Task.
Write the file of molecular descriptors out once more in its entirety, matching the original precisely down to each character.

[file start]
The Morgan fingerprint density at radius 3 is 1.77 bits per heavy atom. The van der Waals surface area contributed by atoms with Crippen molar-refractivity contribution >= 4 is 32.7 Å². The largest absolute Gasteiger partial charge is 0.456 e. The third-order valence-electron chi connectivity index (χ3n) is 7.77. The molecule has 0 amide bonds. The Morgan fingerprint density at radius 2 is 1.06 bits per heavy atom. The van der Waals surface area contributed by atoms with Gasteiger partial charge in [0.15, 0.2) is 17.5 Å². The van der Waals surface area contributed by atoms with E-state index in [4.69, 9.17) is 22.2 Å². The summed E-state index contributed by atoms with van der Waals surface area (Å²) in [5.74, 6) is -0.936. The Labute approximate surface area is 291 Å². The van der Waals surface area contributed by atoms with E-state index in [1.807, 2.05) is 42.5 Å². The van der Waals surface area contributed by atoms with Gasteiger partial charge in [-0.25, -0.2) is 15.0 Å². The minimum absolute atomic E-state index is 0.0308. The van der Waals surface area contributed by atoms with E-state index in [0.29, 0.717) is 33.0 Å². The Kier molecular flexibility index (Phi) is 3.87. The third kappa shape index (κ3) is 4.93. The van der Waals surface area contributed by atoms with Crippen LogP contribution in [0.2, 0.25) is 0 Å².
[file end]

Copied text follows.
The Morgan fingerprint density at radius 3 is 1.77 bits per heavy atom. The van der Waals surface area contributed by atoms with Crippen molar-refractivity contribution >= 4 is 32.7 Å². The largest absolute Gasteiger partial charge is 0.456 e. The third-order valence-electron chi connectivity index (χ3n) is 7.77. The molecule has 0 amide bonds. The Morgan fingerprint density at radius 2 is 1.06 bits per heavy atom. The van der Waals surface area contributed by atoms with Gasteiger partial charge in [0.15, 0.2) is 17.5 Å². The van der Waals surface area contributed by atoms with E-state index in [4.69, 9.17) is 22.2 Å². The summed E-state index contributed by atoms with van der Waals surface area (Å²) in [5.74, 6) is -0.936. The Labute approximate surface area is 291 Å². The van der Waals surface area contributed by atoms with E-state index in [1.807, 2.05) is 42.5 Å². The van der Waals surface area contributed by atoms with Gasteiger partial charge in [-0.25, -0.2) is 15.0 Å². The minimum absolute atomic E-state index is 0.0308. The van der Waals surface area contributed by atoms with E-state index in [0.29, 0.717) is 33.0 Å². The Kier molecular flexibility index (Phi) is 3.87. The third kappa shape index (κ3) is 4.93. The van der Waals surface area contributed by atoms with Crippen LogP contribution in [0.2, 0.25) is 0 Å².